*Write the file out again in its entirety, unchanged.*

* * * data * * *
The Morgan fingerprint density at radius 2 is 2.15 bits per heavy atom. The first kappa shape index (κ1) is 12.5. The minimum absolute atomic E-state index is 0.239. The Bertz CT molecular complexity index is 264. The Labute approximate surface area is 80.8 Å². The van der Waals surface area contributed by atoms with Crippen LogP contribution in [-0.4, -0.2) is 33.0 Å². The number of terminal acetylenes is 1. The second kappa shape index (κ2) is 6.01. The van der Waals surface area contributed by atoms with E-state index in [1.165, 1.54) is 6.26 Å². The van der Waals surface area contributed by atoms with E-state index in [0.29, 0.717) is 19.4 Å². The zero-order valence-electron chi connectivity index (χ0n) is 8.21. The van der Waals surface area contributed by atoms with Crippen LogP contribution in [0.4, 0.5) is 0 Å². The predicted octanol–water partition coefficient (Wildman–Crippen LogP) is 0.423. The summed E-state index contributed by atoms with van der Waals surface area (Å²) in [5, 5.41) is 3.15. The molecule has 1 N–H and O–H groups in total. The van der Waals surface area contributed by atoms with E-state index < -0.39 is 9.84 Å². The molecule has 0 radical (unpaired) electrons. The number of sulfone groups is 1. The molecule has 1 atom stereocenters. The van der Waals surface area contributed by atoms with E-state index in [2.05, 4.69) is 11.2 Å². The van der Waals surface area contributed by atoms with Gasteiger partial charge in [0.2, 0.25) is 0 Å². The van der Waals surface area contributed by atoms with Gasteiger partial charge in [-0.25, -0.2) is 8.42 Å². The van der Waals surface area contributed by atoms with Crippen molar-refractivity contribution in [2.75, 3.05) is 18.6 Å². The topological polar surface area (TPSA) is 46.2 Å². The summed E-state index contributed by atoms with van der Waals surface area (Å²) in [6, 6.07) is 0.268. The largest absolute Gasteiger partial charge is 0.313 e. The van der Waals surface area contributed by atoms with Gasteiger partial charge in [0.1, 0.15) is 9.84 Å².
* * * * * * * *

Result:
The Morgan fingerprint density at radius 2 is 2.15 bits per heavy atom. The first kappa shape index (κ1) is 12.5. The minimum absolute atomic E-state index is 0.239. The Bertz CT molecular complexity index is 264. The Labute approximate surface area is 80.8 Å². The van der Waals surface area contributed by atoms with Crippen LogP contribution in [-0.4, -0.2) is 33.0 Å². The number of terminal acetylenes is 1. The second kappa shape index (κ2) is 6.01. The van der Waals surface area contributed by atoms with E-state index in [1.165, 1.54) is 6.26 Å². The van der Waals surface area contributed by atoms with E-state index in [0.29, 0.717) is 19.4 Å². The zero-order valence-electron chi connectivity index (χ0n) is 8.21. The van der Waals surface area contributed by atoms with Crippen LogP contribution in [0.4, 0.5) is 0 Å². The predicted octanol–water partition coefficient (Wildman–Crippen LogP) is 0.423. The summed E-state index contributed by atoms with van der Waals surface area (Å²) in [5, 5.41) is 3.15. The molecule has 1 N–H and O–H groups in total. The van der Waals surface area contributed by atoms with E-state index < -0.39 is 9.84 Å². The molecule has 0 radical (unpaired) electrons. The number of sulfone groups is 1. The molecule has 1 atom stereocenters. The van der Waals surface area contributed by atoms with E-state index in [2.05, 4.69) is 11.2 Å². The van der Waals surface area contributed by atoms with Gasteiger partial charge in [0.2, 0.25) is 0 Å². The van der Waals surface area contributed by atoms with Gasteiger partial charge in [-0.25, -0.2) is 8.42 Å². The van der Waals surface area contributed by atoms with Crippen molar-refractivity contribution in [2.75, 3.05) is 18.6 Å². The topological polar surface area (TPSA) is 46.2 Å². The summed E-state index contributed by atoms with van der Waals surface area (Å²) in [6, 6.07) is 0.268. The largest absolute Gasteiger partial charge is 0.313 e. The van der Waals surface area contributed by atoms with Gasteiger partial charge in [0.1, 0.15) is 9.84 Å².